This is where you go to impress your friends. In the mountaineering season in April and May, Everest Base Camp is ground zero for attempts on the highest peak on the planet. For non-mountaineers, this is the end of the line.
Nearby is the 5600m black hill named Kala Pattar. As your oxygen-starved limbs haul you slowly upwards, the view of Mt. Everest, Nuptse, Lhotse, and a host of high Himalayan peaks unfolds before your eyes. This is the real reason to come to Everest Base Camp.
Trekkers don’t stay at Everest Base Camp itself. Instead, you stay in one of the cluster of cold, grubby lodges in the grim settlement of Gorak Shep. If it sounds like we didn’t like Gorak Shep much, that’s true. At 5200 meters above sea level, it’s almost impossible to sleep well and the altitude makes everyone tired and grumpy. We didn’t actually visit the base camp. Mt. Everest is not visible from base camp, and there were no mountaineers at the time we were there so we wouldn’t have seen the mountaineering operations. One night in Gorak Shep was enough time to climb Kala Pattar, and that was enough for us.
Aside from Kala Pattar and Everest Base Camp, the Everest region has some spectacular spots with, dare we say, better views than Kala Pattar. First and foremost is the magnificent Gokyo area encompassing a village, a viewpoint, and a chain of turquoise lakes. What Gokyo lacks in name recognition it more than makes up for in stupendous beauty. Gokyo Ri, the hill near the village, has the best Himalayan views anywhere. The trail to Gokyo is quieter, the villages more rustic, and the scenery (in our view) more spectacular than the way to Everest Base Camp. If you must choose between Everest Base Camp and Gokyo, go to Gokyo!
Other Great Stops
You can’t go wrong in the Everest area, but some spots were a little more special than others. Here are a few of our favorites.
Thore, on the east side of the Gokyo valley, is a settlement built of stone walls and huts with a few rustic lodges. We had a memorable stay in the Sherpa Lodge. Himalayan tahr roam the area around the village and the view of the fog rising and falling at sunset was magical.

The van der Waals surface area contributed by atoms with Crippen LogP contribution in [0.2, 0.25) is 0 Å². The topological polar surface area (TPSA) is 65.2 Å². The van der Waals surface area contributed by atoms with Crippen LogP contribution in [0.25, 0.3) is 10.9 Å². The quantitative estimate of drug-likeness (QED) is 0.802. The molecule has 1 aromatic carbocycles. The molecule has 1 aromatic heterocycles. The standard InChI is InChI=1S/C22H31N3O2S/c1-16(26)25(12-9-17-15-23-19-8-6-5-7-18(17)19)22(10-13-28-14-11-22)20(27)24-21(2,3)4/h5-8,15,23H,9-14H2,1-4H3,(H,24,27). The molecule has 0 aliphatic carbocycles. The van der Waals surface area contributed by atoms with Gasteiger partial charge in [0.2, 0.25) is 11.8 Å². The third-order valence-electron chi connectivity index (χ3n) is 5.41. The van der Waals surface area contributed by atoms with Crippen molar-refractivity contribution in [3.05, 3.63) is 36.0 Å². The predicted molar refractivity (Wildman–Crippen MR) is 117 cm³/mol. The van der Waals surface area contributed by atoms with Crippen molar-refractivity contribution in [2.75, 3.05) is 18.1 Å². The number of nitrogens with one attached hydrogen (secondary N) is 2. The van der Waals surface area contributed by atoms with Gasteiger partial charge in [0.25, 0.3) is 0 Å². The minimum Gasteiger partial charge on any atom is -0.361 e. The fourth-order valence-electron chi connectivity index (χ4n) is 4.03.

The excursion from Dingboche to Chhukung village and the nearby hill of the same name was our favorite acclimatization hike. This valley is so spectacular that we wished we had planned for a night in Chhukung. You will pass through here if you plan to cross Kongma La.
Pangboche is an outlier among villages in the Khumbu in that it has an atmospheric old Tibetan monastery and traditional architecture. It sits near the junction of the EBC and Gokyo trails. We passed through for part of an afternoon, but it would be worth spending a night here.
Where Do I Sleep and Eat?
Before we met, Paul spent a lot of time trekking in Nepal. When he told me about his treks, he mentioned that you could order any kind of food you wanted, even pizza. This sounded so strange to me. I had visions of porters and cooks carrying pizza ovens in their packs and cooking food at the campsites. I didn’t understand that in Nepal, most treks are teahouse treks, meaning that you hike between villages and stay in lodges with kitchens.